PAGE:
"Sunset over the preserve, Big Cypress National Preserve, 2015." by U.S. National Park Service , public domain

Big Cypress

National Preserve - Florida

Big Cypress National Preserve is located in southern Florida, about 45 miles (72 kilometers) west of Miami. The 720,000-acre (2,900 km2) Big Cypress, along with Big Thicket National Preserve in Texas, became the first national preserves in the United States National Park System when they were established on October 11, 1974.

location

maps

Official Visitor Map of Big Cypress National Preserve (NPres) in Florida. Published by the National Park Service (NPS).Big Cypress - Visitor Map

Official Visitor Map of Big Cypress National Preserve (NPres) in Florida. Published by the National Park Service (NPS).

Map of the U.S. National Park System. Published by the National Park Service (NPS).National Park System - National Park Units

Map of the U.S. National Park System. Published by the National Park Service (NPS).

Map of the U.S. National Park System with Unified Regions. Published by the National Park Service (NPS).National Park System - National Park Units and Regions

Map of the U.S. National Park System with Unified Regions. Published by the National Park Service (NPS).

Map of the U.S. National Heritage Areas. Published by the National Park Service (NPS).National Park System - National Heritage Areas

Map of the U.S. National Heritage Areas. Published by the National Park Service (NPS).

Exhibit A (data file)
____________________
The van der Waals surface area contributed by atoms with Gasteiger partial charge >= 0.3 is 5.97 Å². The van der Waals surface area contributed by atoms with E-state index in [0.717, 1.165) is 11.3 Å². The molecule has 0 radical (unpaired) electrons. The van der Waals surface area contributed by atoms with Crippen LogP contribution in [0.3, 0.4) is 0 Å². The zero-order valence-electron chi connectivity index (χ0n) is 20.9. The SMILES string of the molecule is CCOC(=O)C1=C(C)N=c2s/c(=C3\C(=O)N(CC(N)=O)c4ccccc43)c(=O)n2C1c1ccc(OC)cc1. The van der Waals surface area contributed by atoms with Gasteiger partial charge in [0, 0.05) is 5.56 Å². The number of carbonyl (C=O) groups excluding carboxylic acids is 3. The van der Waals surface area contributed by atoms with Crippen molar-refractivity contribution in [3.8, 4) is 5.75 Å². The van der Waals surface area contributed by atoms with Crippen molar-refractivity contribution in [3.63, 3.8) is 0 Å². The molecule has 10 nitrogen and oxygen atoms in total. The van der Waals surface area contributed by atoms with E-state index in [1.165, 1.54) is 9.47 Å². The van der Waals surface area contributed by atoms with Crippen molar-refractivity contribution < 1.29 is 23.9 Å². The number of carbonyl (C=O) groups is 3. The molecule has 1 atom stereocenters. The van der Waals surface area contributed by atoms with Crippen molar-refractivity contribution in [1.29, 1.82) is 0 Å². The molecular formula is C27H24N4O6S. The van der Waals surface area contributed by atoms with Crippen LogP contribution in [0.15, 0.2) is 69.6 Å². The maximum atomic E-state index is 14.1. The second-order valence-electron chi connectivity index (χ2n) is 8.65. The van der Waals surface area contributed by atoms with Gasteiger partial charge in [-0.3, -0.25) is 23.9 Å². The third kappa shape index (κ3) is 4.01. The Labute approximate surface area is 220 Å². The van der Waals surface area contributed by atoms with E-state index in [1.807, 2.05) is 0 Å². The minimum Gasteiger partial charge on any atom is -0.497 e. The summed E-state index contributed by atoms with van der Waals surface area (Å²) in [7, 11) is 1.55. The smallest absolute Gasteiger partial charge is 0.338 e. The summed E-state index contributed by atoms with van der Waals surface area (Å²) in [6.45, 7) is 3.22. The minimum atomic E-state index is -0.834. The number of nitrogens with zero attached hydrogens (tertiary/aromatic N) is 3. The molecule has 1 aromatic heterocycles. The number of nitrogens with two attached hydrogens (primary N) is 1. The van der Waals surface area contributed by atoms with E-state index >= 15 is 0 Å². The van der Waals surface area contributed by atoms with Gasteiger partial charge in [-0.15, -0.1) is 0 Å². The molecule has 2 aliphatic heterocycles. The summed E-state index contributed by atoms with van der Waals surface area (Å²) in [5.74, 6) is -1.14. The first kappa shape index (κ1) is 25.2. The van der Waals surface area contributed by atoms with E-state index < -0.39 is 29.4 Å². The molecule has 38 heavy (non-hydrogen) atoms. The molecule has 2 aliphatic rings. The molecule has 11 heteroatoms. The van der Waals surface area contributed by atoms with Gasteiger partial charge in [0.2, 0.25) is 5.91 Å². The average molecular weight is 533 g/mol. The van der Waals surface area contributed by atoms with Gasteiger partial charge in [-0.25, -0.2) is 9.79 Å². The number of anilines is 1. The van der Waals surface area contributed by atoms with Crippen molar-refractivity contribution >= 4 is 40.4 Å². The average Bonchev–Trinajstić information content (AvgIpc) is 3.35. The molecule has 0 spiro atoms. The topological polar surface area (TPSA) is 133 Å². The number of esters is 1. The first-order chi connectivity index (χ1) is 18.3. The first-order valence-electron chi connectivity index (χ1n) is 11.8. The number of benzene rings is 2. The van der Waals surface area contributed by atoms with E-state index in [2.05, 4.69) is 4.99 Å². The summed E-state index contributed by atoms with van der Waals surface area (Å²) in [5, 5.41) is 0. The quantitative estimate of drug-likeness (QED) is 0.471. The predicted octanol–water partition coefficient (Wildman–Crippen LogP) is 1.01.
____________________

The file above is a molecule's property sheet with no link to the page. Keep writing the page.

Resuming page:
https://www.nps.gov/bicy/index.htm https://en.wikipedia.org/wiki/Big_Cypress_National_Preserve Big Cypress National Preserve is located in southern Florida, about 45 miles (72 kilometers) west of Miami. The 720,000-acre (2,900 km2) Big Cypress, along with Big Thicket National Preserve in Texas, became the first national preserves in the United States National Park System when they were established on October 11, 1974. The freshwaters of the Big Cypress Swamp, essential to the health of the neighboring Everglades, support the rich marine estuaries along Florida's southwest coast. Conserving over 729,000 acres of this vast swamp, Big Cypress National Preserve contains a mixture of tropical and temperate plant communities that are home to diverse wildlife, including the Endangered Florida panther. Big Cypress National Preserve is located along Tamiami Trail East (US 41) and I-75 in southern Florida. The preserve can be accessed by driving from the cities of Miami and Naples. The preserve's two visitor centers are located along Tamiami Trail East. Nathaniel P. Reed Visitor Center Nathaniel P. Reed Visitor Center is a facility that was designed with energy conservation in mind, making maximum use of renewable resources. The visitor center offers indoor and outdoor exhibits related to the history of the Big Cypress Swamp, as well as printed materials and an introductory film to the Preserve, its resources and recreational opportunities. The auditorium is available to reserve. From Naples: Heading east on US41, just a few miles east of SR29. Heading south on I-75, exit SR-29 south (toll), then turn left to head east on US41, OR exit onto N Collier Blvd (toll free) heading south, then turn left onto US41. From Miami: Head west on US41. The Welcome Center is on the left shortly after MM 74. Oasis Visitor Center This 1960s building was a gas station/convenience store. It was purchased by the National Park Service in the 1980s to be used as a visitor center. Today, you can see natural and cultural history exhibits, purchase gift items, and watch the 28-minute orientation film. From Naples: Heading east on US41, at MM 55. Heading south on I-75, exit SR-29 south (toll), then turn left to head east on US41, OR exit onto N Collier Blvd (toll free) heading south, then turn left onto US41. From Miami: Head west on US41. The Welcome Center is on the right at MM 55. Bear Island Campground Primitive campground with no water. Vault toilets available. Forty designated sites. Access to the Bear Island Campground is at the end of a 20-mile secondary gravel road All Sites 10.00 This is for one night of camping for RV or tent Bear Island Campground Entrance two dirt paths diverge with palm trees in the background The entrance to Bear Island Campground Campsite in Bear Island Campground campsite with a picnic table and fire ring one of the campsites in the Bear Island Campground Burns Lake Primitive camping with no water. Vault toilets available. This site provides day use picnic area and backcountry access parking. The campground accommodates 15 designated RV/tent sites. all sites 24.00 tent and RV sites are the same cost. campsite at Burns Lake campsite with picnic table and fire ring campsite with picnic table and fire ring Gator Head This is a primitive campground, which contains nine campsites. No water. Vault toilets are available. This campground is accessible only by permitted off-road vehicles, biking or hiking. Tent Fee 10.00 Fee is for tent camping. An ORV permit is required to access the campground. A Campsite in Gator Head Campground A campsite in Gator Head Campground with a picnic table and fire ring A campsite in Gator Head Campground with a picnic table and fire ring Midway Campground This campground offers electric hookups for RV sites, dump station, flush toilets, and water. Each RV campsite has its own picnic table and hibachi style grill. Covered picnic areas are located around the lake for day use. RV site 30.00 RV sites have a picnic table, paved pad, and electric hookup tent site 24.00 Tent sites are on the grass with a picnic table. Campsite in Midway campground Campsite in Midway Campground with paved pad and picnic table Campsite in Midway Campground with paved pad and picnic table Mitchell's Landing Primitive camping with no water. Vault toilets are available. Eleven sites available. Access to the Mitchell Landing Campground is along a secondary gravel road. camping fee 24.00 This is the camping fee for tent and RV. Campsite in Mitchell's Landing Campground Campsite in Mitchell's Landing Campground Campsite in Mitchell's Landing Campground with picnic table and fire ring Monument Lake Monument Lake campground offers restrooms, drinking water and designated 26 RV and 10 tent sites. NO HOOKUPS for electricity, sewer or water are available at this campground. fee for RV site 28.00 This includes a picnic table, flush restrooms and access to drinking water. Tent Site at Monument Lake Campground 24.00 This includes a picnic table, fire ring, flush restrooms and access to drinking water. RV campsite at Monument Lake RV campsite at Monument Lake RV campsite at Monument Lake with picnic table Pinecrest This campground is for group camping only. Four sites available to accommodate eight tents at 15 people each.There is no water or restroom facilities. Access to the Pinecrest Campground is along a secondary gravel road. fee for Pinecrest 30.00 each site has a picnic table. No water or toilet facilities are provided. group campsite at Pinecrest group campsite at Pinecrest with picnic tables group campsite at Pinecrest with picnic tables Pink Jeep This is a primitive campground, containing nine campsites. No water. Vault toilets are available. Pink Jeep can be accessed by off-road vehicle, hiking or biking. Backcountry permits are required for all, off-road vehicle permits are required for off-road vehicles. tent site fee 10.00 sites have a picnic table and fire ring. campsite at Pink Jeep Campground campsite at Pink Jeep Campground with picnic table and fire ring campsite at Pink Jeep Campground with picnic table and fire ring Florida Panther a Florida Panther sits in a tree The Florida Panther is one of the most iconic animals of Big Cypress Alligators of Big Cypress Two Alligators rest on a river bank Two Alligators rest on a river bank Canoeing through mangrove tunnels two visitors in a canoe go through mangrove tunnels on the Turner River Canoeing is one of the many activities you can enjoy in Big Cypress Prairies and Pine Lands in Big Cypress A prairie foreground with tall pine trees in the background. A large blue sky with white cloud large open expanses of prairie bordered by pine lands create stunning landscapes Sunrise in Big Cypress palm trees emerge out of the fog in an orange sunrise palm trees emerge out of the fog as an orange sunrise dots the landscape Partnerships add a Charge to your Travel Plans The National Park Service, the National Park Foundation, BMW of North America, the U.S. Department of Energy, concessioners, and gateway communities have collaborated to provide new technologies for travel options to and around national parks. As part of this public-private partnership, BMW of North America, working through the National Park Foundation, donated and arranged for the installation of 100 electric vehicle (EV) charging ports in and around national parks. Aviation Supports Environmental Protection Agency Research in South Florida The National Park Service continues to extend its aviation support beyond the traditional fire realm. Everglades and Big Cypress National Parks’ Aviation programs are working together with the US Environmental Protection Agency (EPA) to support a complex aviation-dependent research project called the Everglades Ecosystem Assessment Program (EEAP). Two helicopters at Everglades National Park Listening to the Eclipse: National Park Service scientists join Smithsonian, NASA in nationwide project A solar eclipse is visually stunning, but what will it sound like? NPS scientists will find out by recording sounds in parks across the USA. An NPS scientist installs audio recording equipment in a lush valley at Valles Caldera NP. Mud Lake Complex Facilitated Learning Analysis at Big Cypress, a Learning-Focused Organization After the Mud Lake Complex wildfires, Big Cypress leaders requested an independent interagency team of fire management professionals was asked to oversee a Facilitated Learning Analysis. The willingness on the part of Big Cypress demonstrated that they are a learning-focused organization that continually looks for ways to improve. Big Cypress National Preserve Wildland Fire & Aviation Program logo NPS Geodiversity Atlas—Big Cypress National Preserve, Florida Each park-specific page in the NPS Geodiversity Atlas provides basic information on the significant geologic features and processes occurring in the park. Links to products from Baseline Geologic and Soil Resources Inventories provide access to maps and reports. park wetlands Sea-level rise and inundation scenarios for national parks in South Florida A review of the science leads researchers to project sea level rise and inundation, trends in the frequency of nuisance flooding, recurrence intervals of storm surge, and impacts on infrastructure intended to provide useful information for managers and planners. Median RCP8.5 mean sea-level elevation projections for Everglades and Biscayne; NPS/Everglades NP Fire Communication and Education Grants Enhance Fire Interpretation and Outreach in the National Parks in 2015 and Beyond The 2015 National Park Service Fire Communication and Education Grant Program provided funding for projects, programs, or tasks in twelve parks around the country. A woman studies a small coniferous tree while a younger woman looks on. National Park Getaway: Big Cypress National Preserve Just one hour west of Miami along the Tamiami Trail, the opportunity to experience something magnificent is waiting in each of the 729,000 acres of pristine swamplands, prairies, and hammocks that make up Big Cypress National Preserve. Paddler going through mangroves Interagency Collaboration in Protecting Communities and Managing Public Lands Big Cypress National Preserve (BICY) of the National Park Service (NPS) and Florida Panther (Panther) National Wildlife Refuge (NWR) of the US Fish & Wildlife Service (FWS) have one of the most successful examples of just what interagency cooperation and collaboration looks like. BICY and Panther are partners in the joint Southwest Florida and Caribbean Wildland Fire and Aviation Program, or SWFLCAR (pronounced “Swiffle Car”). SWFLCAR Logo Big Cypress National Preserve Firefighters Develop Successful Plan for Prioritizing and Treating Hazardous Fuels Prioritizing fuels treatments that benefit the park and community can be difficult, because these goals may conflict in Big Cypress NP. Areas were defined as high priority if they have not burned for more than 5 years, lie less than 0.5 mile to the nearest structure or road, and are located within or adjacent to pinelands or prairies. Areas meeting these criteria were identified as requiring immediate treatment. In early 2012, approximately 45,000 acres had been treated. Small flames consume grass. Park Hosts Water Ditching and Survival Training Course NPS and USFWS students began the process of becoming certified instructors for the A-312 water ditching and survival course, which is designed to provide the skills needed to safely exit an aircraft that has made an emergency landing in water. Two people wearing helmets sit in a cage with their arms crossed across their chests 2002 NPS Environmental Achievement Awards Recipients of the 2002 NPS Environmental Achievement Awards Huckabee Fire Response Initial attack operations for the Huckabee Fire focused on Highway 29 and I-75 as the major concerns to firefighter and public safety. Widespread media interest and the extensive wildland urban interface made a public information officer an essential part of the team. Big Cypress and its partners have used prescribed fire and managed wildfire for several decades to reduce hazardous fuels and diminish the risk of wildfire to life, property, and resources in South Florida. Wildland Fire and Aviation Excellence Award Presented to James Sullivan James Sullivan, South Florida Parks and Preserve Chief of Wildland Fire and Aviation, receives the 2019 NPS Interior Region 2 Wildland Fire and Aviation Excellence Award. Department of the Interior Secretary, David Bernhardt presented the award alongside Pedro Ramon, the Superintendent of Everglades National Park. The award recognizes outstanding achievements in leadership development, operational leadership, and cooperation and collaboration. Three men stand on asphalt in front of wooded area. The man in the center is holding an award. NPS Aviation Programs Support Environmental Protection Agency Research Everglades and Big Cypress National Parks’ aviation programs are working together with the Environmental Protection Agency (EPA) to support a complex aviation-dependent research project called the Everglades Ecosystem Assessment Program (EEAP). An A-Star helicopter and a Bell 206 helicopter. The Frontline Over the course of the last few months we have watched our way of life change dramatically as COVID-19 has forced people to learn to live much more cautiously. And yet, with all that is happening, some things continue on as they always have. Firefighters suppressing wildfire at night Series: National Park Service Geodiversity Atlas The servicewide Geodiversity Atlas provides information on <a href="https://www.nps.gov/subjects/geology/geoheritage-conservation.htm">geoheritage</a> and <a href="https://www.nps.gov/subjects/geology/geodiversity.htm">geodiversity</a> resources and values all across the National Park System to support science-based management and education. The <a href="https://www.nps.gov/orgs/1088/index.htm">NPS Geologic Resources Division</a> and many parks work with National and International <a href="https://www.nps.gov/subjects/geology/park-geology.htm">geoconservation</a> communities to ensure that NPS abiotic resources are managed using the highest standards and best practices available. park scene mountains Series: NPS Environmental Achievement Awards Since 2002, the National Park Service (NPS) has awarded Environmental Achievement (EA) Awards to recognize staff and partners in the area of environmental preservation, protection and stewardship. A vehicle charges at an Electric Vehicle charging station at Thomas Edison National Historical Park Data Manager Profile: Judd Patterson Meet Judd Patterson, Data Manager for the South Florida Caribbean Network. As a data manager, helps wrangle all the information that we collect on the health of our park resources. Judd is excited about the stories data can tell through time, whether that's looking back at park records from over a hundred years ago, or making sure the science we do in our parks today become time capsules for future generations to learn about how things were back in 2021. Data manager Judd Patterson smiles at the camera while holding camera equiment. Connecting Fire, Connecting Conservation Fire burns across south Florida in a landscape level prescribed fire operation. Fire burns and smoke billows across south Florida landscape Demonstrated Successes in 2021 for South Florida’s Exclusive Use Contract Helicopter In February 2021, South Florida Fire and Aviation transitioned to an Exclusive Use (EU) Contract helicopter while continuing to operate a DOI fleet aircraft as well. Acquisition of this EU helicopter brought substantial improvement through its ability to perform fire suppression and prescribed fire missions. Aerial view of helicopter flying above burning south Florida landscape. Changing Patterns of Water Availability May Change Vegetation Composition in US National Parks Across the US, changes in water availability are altering which plants grow where. These changes are evident at a broad scale. But not all areas experience the same climate in the same way, even within the boundaries of a single national park. A new dataset gives park managers a valuable tool for understanding why vegetation has changed and how it might change in the future under different climate-change scenarios. Green, orange, and dead grey junipers in red soil, mountains in background Art in the South Florida Parks Learn about the significance of art in the National Park system and see three selections from the South Florida National Parks. A three-panel woodcut print showing the diversity of the Big Cypress swamp by artist Molly Doctrow.